I knew the toll it was taking when I read one of Joe’s school essays based on the book Banner in the Sky. The assignment asked students to share a challenging experience in their own lives, and our son wrote about the impact of his father losing his job. He earned an “A”, but the essay made his teacher and me cry.
While G.E. obtained employment a few months after the layoff, the pay was just over a third of what he had been making. That meant he and the boys continued to clean offices, mow lawns, and work other jobs. One year, Joe hired on at Taco Time and bought his school clothes and Tim’s.
Over the course of that experience, a neighbor tried to recruit G.E. to sell a multi-marketing product, but my husband said no because he couldn’t live in the “iffy” world of straight commission. We needed to know exactly how much money was coming in and when he’d be paid in order for us to meet our obligations. The neighbor’s response was that he would never perform manual labor as G.E. did to bring in a few dollars here and a few dollars there. But somehow our patched-together income was enough to keep us afloat for the several years it took us to “swim to shore”.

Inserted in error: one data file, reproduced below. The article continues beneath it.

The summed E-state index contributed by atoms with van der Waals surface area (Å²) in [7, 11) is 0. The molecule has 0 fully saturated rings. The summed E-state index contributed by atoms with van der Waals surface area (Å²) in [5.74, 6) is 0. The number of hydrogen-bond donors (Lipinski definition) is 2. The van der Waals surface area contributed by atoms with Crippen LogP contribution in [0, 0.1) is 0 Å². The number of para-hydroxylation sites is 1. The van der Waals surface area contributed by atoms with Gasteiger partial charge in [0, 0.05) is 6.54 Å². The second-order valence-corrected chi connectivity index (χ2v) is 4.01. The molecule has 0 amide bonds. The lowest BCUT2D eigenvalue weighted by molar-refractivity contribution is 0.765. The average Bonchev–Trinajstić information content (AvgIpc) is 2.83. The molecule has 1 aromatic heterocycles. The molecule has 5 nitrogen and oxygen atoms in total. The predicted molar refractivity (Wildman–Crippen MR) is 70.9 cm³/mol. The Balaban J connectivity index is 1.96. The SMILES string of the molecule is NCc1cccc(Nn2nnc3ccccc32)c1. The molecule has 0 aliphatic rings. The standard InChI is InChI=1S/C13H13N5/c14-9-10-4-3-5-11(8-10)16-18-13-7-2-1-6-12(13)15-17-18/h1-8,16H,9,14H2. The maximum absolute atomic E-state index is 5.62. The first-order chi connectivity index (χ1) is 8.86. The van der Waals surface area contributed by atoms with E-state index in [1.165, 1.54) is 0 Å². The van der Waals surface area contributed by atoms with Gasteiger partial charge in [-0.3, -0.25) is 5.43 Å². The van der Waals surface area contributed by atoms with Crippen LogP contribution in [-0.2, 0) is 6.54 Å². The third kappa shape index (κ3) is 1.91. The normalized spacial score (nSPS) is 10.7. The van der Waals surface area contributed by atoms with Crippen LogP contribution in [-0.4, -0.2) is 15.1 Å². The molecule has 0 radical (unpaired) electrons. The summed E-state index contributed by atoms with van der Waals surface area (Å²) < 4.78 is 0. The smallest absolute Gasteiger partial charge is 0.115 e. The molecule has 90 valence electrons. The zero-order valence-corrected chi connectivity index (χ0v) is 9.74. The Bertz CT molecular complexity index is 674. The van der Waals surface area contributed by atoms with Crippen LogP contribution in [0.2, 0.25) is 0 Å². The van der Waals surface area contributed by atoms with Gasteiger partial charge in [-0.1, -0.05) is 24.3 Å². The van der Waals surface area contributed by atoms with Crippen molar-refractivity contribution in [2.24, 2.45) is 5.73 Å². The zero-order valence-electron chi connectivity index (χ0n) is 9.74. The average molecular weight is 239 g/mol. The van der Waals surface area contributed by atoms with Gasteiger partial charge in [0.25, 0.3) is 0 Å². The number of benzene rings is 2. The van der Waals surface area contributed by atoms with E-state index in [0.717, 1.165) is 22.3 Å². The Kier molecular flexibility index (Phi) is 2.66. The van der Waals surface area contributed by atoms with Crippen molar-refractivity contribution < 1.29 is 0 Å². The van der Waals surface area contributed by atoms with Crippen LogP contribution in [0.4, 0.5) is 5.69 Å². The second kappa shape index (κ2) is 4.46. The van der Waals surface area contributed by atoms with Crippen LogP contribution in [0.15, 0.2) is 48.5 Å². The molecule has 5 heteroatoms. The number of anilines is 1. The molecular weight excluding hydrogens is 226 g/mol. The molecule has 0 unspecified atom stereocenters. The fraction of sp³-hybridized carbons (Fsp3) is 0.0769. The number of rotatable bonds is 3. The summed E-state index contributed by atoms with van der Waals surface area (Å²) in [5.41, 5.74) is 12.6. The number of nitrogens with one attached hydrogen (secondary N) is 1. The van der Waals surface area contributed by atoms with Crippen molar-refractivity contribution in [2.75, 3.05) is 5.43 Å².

In the meantime, I finished college and started teaching middle school and finances improved. Whenever I count my blessings – which is often – I always include the fine men in my life who made that possible. As a result, I enjoyed a wonderful career in an area I loved and was able to significantly contribute to our family’s income. When financial challenges struck again – which they did – we were able to tackle them in a better, less stressful way.
I adore my “boys” – G.E., Chris, Andy, Joey, and Tim – who have all had to overcome many difficult trials in their lives, And today I want thank them for putting their mom through school over 25 years ago!
I love you all – and Happy Father’s Day, 2015